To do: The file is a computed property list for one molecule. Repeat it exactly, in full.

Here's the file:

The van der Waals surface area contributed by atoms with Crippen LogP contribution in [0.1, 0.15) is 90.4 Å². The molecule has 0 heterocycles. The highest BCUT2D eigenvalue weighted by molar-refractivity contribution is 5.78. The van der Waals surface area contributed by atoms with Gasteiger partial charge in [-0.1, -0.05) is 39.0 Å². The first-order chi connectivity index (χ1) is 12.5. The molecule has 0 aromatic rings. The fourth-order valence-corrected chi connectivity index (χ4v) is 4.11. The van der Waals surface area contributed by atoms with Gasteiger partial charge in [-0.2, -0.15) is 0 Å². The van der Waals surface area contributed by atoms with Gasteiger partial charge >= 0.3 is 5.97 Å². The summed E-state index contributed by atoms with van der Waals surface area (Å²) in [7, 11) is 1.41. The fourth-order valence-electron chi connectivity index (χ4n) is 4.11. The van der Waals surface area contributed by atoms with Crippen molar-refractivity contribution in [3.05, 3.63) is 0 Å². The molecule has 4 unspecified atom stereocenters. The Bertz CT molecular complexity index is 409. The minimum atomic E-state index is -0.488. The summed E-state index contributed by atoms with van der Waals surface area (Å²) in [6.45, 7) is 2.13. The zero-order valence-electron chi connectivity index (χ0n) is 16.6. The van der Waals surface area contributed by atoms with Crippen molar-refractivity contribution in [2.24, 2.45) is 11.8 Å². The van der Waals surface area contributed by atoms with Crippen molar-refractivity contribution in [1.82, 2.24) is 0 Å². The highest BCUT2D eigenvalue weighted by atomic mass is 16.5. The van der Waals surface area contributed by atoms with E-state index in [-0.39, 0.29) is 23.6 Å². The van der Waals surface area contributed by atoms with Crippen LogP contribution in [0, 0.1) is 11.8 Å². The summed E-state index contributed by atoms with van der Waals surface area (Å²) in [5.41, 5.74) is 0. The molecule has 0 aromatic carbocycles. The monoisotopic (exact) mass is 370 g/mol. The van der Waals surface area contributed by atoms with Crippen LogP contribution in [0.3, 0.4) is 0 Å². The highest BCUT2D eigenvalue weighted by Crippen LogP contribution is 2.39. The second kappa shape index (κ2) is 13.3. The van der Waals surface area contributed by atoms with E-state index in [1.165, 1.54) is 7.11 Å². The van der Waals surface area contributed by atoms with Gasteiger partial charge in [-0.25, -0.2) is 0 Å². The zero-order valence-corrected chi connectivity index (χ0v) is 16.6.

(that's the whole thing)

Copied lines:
The van der Waals surface area contributed by atoms with Crippen LogP contribution in [0.1, 0.15) is 90.4 Å². The molecule has 0 heterocycles. The highest BCUT2D eigenvalue weighted by molar-refractivity contribution is 5.78. The van der Waals surface area contributed by atoms with Gasteiger partial charge in [-0.1, -0.05) is 39.0 Å². The first-order chi connectivity index (χ1) is 12.5. The molecule has 0 aromatic rings. The fourth-order valence-corrected chi connectivity index (χ4v) is 4.11. The van der Waals surface area contributed by atoms with Gasteiger partial charge in [-0.2, -0.15) is 0 Å². The van der Waals surface area contributed by atoms with Gasteiger partial charge >= 0.3 is 5.97 Å². The summed E-state index contributed by atoms with van der Waals surface area (Å²) in [7, 11) is 1.41. The fourth-order valence-electron chi connectivity index (χ4n) is 4.11. The van der Waals surface area contributed by atoms with Crippen molar-refractivity contribution in [3.05, 3.63) is 0 Å². The molecule has 4 unspecified atom stereocenters. The Bertz CT molecular complexity index is 409. The minimum atomic E-state index is -0.488. The summed E-state index contributed by atoms with van der Waals surface area (Å²) in [6.45, 7) is 2.13. The zero-order valence-electron chi connectivity index (χ0n) is 16.6. The van der Waals surface area contributed by atoms with Crippen molar-refractivity contribution in [2.24, 2.45) is 11.8 Å². The van der Waals surface area contributed by atoms with Crippen molar-refractivity contribution in [1.82, 2.24) is 0 Å². The highest BCUT2D eigenvalue weighted by atomic mass is 16.5. The van der Waals surface area contributed by atoms with E-state index in [-0.39, 0.29) is 23.6 Å². The van der Waals surface area contributed by atoms with Crippen LogP contribution in [0, 0.1) is 11.8 Å². The summed E-state index contributed by atoms with van der Waals surface area (Å²) in [5.41, 5.74) is 0. The molecule has 0 aromatic carbocycles. The monoisotopic (exact) mass is 370 g/mol. The van der Waals surface area contributed by atoms with Crippen LogP contribution in [0.3, 0.4) is 0 Å². The highest BCUT2D eigenvalue weighted by Crippen LogP contribution is 2.39. The second kappa shape index (κ2) is 13.3. The van der Waals surface area contributed by atoms with E-state index in [1.165, 1.54) is 7.11 Å². The van der Waals surface area contributed by atoms with Gasteiger partial charge in [-0.25, -0.2) is 0 Å². The zero-order valence-corrected chi connectivity index (χ0v) is 16.6.